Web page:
This story was originally published by High Country News and is reproduced here as part of the Climate Desk collaboration.

Weather historian Christopher Burt had been closely tracking the blazing temperatures in Death Valley, California, this summer. The days were hot, but what was especially notable to him was that the desert nights failed to cool off much. As the official data closed at midnight on July 31, he did the math. “Oh my God, the average was 107.4,” said Burt. “I knew right away that was the hottest month in Death Valley and therefore the hottest month in the United States and Western Hemisphere.”

After a bit of checking, he determined that an even more auspicious record had been reached. “Without question, the hottest reliably measured average monthly temperature on earth was in Death Valley in July,” said Burt, who wrote a blog post about it for Weather Underground.

The National Weather Service confirms Death Valley’s record for the United States, but can’t say if it’s a record for the entire planet. The World Meteorological Organization doesn’t track monthly average temperatures and couldn’t confirm the global record either, but WMO climate scientist Randall Cerveny (also a professor at Arizona State University) suggested Burt was the best source for such record keeping.

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Bakersfield, California; Reno, Nevada; and Salt Lake City, Utah, also had the hottest July, and overall hottest month in their recorded history, according to the National Oceanic and Atmospheric Administration.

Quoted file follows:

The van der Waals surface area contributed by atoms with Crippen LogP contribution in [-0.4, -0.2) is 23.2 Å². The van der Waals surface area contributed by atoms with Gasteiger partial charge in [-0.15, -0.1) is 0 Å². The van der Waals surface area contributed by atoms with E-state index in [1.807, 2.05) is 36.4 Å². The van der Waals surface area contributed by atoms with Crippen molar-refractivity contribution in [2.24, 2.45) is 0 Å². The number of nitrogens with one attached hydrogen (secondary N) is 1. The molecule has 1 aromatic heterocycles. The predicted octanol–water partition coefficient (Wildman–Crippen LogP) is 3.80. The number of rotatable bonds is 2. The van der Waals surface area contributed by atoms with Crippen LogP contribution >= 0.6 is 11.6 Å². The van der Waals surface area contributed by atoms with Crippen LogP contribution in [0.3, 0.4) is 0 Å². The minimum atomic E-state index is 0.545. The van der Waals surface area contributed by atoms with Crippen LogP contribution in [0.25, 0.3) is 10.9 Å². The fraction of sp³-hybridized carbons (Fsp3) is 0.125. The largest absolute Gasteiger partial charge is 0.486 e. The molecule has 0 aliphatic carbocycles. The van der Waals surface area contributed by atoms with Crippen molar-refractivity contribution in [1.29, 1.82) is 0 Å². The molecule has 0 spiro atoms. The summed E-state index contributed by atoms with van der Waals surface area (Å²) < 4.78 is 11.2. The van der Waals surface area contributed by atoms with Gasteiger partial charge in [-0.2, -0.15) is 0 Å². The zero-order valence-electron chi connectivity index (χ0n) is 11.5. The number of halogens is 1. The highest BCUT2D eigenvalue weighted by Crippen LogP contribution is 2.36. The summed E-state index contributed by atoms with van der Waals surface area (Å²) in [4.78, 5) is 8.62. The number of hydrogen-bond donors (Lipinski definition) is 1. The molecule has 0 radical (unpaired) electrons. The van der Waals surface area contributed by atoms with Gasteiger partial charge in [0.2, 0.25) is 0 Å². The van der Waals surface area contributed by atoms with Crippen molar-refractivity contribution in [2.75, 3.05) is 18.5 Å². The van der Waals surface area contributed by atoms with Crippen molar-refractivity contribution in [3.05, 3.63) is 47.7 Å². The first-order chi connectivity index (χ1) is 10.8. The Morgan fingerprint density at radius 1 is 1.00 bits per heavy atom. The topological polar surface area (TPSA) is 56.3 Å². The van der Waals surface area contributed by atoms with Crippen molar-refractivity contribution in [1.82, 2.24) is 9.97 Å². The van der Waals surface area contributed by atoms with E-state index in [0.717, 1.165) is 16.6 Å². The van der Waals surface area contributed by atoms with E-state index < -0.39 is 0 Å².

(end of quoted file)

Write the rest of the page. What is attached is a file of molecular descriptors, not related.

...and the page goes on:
Death Valley Park Ranger Roberto Mendez stands by Furnace Creek’s unofficial thermometer. National Park Service

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But nowhere was as hot as Death Valley National Park. Tourists who visited during the month remarked on the scalding temperatures, even at night, in comments on the park’s Facebook page, but added that it wasn’t hot enough to spoil the experience: “Breathtaking views made us forget all ‘pain,’” commented one visitor.

Abby Wines, the park’s spokesperson, thought last month didn’t seem especially hot, at least not for July, which is always the park’s hottest month. That’s in part because the record average temperature was driven by higher than normal nighttime temperatures. And June had been unusually hot too, with nine days in a row measuring 120 degrees or higher. “By comparison, I didn’t even notice that July was unusually hot,” said Wines, who has weathered 13 summers at Death Valley.

Earlier this summer, a visitor burned her feet on sand dunes and was taken to a hospital by ambulance. Two buses caught on fire, as well, one earlier in the summer and one in August. But in July, there weren’t a lot of medical or emergency problems, despite the record heat.

Heat-related health issues rarely occur on the hottest days because visitors can’t ignore the heat. The park warns visitors not to hike after 10 a.m. “When it’s 125 [degrees], people get out of the car, run to thermometer, take a picture and get back into the air conditioning,” Wines said. Visitors are more likely to be careless when temperatures are lower.

The National Weather Service says it’s too early to link up the temperatures to climate change. “It’s on everyone’s mind,” said Wines. But Burt stresses that even though he doesn’t like to weigh in on climate change, the trend of hotter temperatures in Death Valley surely can be attributed to climate change because of the dearth of other factors, such as an urban heat effect. The role that hotter nights played in the record also is consistent with projected climate change impacts. “That’s a trend we’ve been seeing,” Burt said.